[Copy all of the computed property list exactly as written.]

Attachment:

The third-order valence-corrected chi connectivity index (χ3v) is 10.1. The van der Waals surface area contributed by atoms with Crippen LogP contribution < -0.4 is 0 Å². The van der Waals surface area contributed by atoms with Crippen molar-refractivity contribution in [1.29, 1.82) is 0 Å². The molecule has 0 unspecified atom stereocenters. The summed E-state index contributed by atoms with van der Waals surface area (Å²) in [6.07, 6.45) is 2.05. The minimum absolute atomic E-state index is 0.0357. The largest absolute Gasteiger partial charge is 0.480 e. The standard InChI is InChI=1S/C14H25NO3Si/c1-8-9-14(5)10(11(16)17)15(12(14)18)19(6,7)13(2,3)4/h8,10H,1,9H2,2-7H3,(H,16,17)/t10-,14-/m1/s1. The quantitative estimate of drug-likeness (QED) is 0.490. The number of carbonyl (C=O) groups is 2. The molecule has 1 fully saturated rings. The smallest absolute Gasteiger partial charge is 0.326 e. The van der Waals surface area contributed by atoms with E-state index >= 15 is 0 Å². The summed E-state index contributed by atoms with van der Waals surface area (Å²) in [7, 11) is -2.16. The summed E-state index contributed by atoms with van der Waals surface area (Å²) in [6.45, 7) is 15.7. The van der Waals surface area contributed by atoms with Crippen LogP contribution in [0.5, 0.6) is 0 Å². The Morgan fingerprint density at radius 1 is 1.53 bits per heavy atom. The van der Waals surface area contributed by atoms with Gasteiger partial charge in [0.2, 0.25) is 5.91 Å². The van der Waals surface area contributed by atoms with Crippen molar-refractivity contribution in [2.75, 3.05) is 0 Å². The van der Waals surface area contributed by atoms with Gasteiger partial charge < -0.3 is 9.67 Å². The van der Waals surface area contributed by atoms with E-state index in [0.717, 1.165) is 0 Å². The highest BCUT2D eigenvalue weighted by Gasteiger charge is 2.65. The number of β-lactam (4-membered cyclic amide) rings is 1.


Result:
The third-order valence-corrected chi connectivity index (χ3v) is 10.1. The van der Waals surface area contributed by atoms with Crippen LogP contribution < -0.4 is 0 Å². The van der Waals surface area contributed by atoms with Crippen molar-refractivity contribution in [1.29, 1.82) is 0 Å². The molecule has 0 unspecified atom stereocenters. The summed E-state index contributed by atoms with van der Waals surface area (Å²) in [6.07, 6.45) is 2.05. The minimum absolute atomic E-state index is 0.0357. The largest absolute Gasteiger partial charge is 0.480 e. The standard InChI is InChI=1S/C14H25NO3Si/c1-8-9-14(5)10(11(16)17)15(12(14)18)19(6,7)13(2,3)4/h8,10H,1,9H2,2-7H3,(H,16,17)/t10-,14-/m1/s1. The quantitative estimate of drug-likeness (QED) is 0.490. The number of carbonyl (C=O) groups is 2. The molecule has 1 fully saturated rings. The smallest absolute Gasteiger partial charge is 0.326 e. The van der Waals surface area contributed by atoms with E-state index >= 15 is 0 Å². The summed E-state index contributed by atoms with van der Waals surface area (Å²) in [7, 11) is -2.16. The summed E-state index contributed by atoms with van der Waals surface area (Å²) in [6.45, 7) is 15.7. The van der Waals surface area contributed by atoms with Crippen LogP contribution in [0.5, 0.6) is 0 Å². The Morgan fingerprint density at radius 1 is 1.53 bits per heavy atom. The van der Waals surface area contributed by atoms with Gasteiger partial charge in [0.2, 0.25) is 5.91 Å². The van der Waals surface area contributed by atoms with Crippen molar-refractivity contribution in [2.75, 3.05) is 0 Å². The van der Waals surface area contributed by atoms with Gasteiger partial charge < -0.3 is 9.67 Å². The van der Waals surface area contributed by atoms with E-state index in [0.717, 1.165) is 0 Å². The highest BCUT2D eigenvalue weighted by Gasteiger charge is 2.65. The number of β-lactam (4-membered cyclic amide) rings is 1.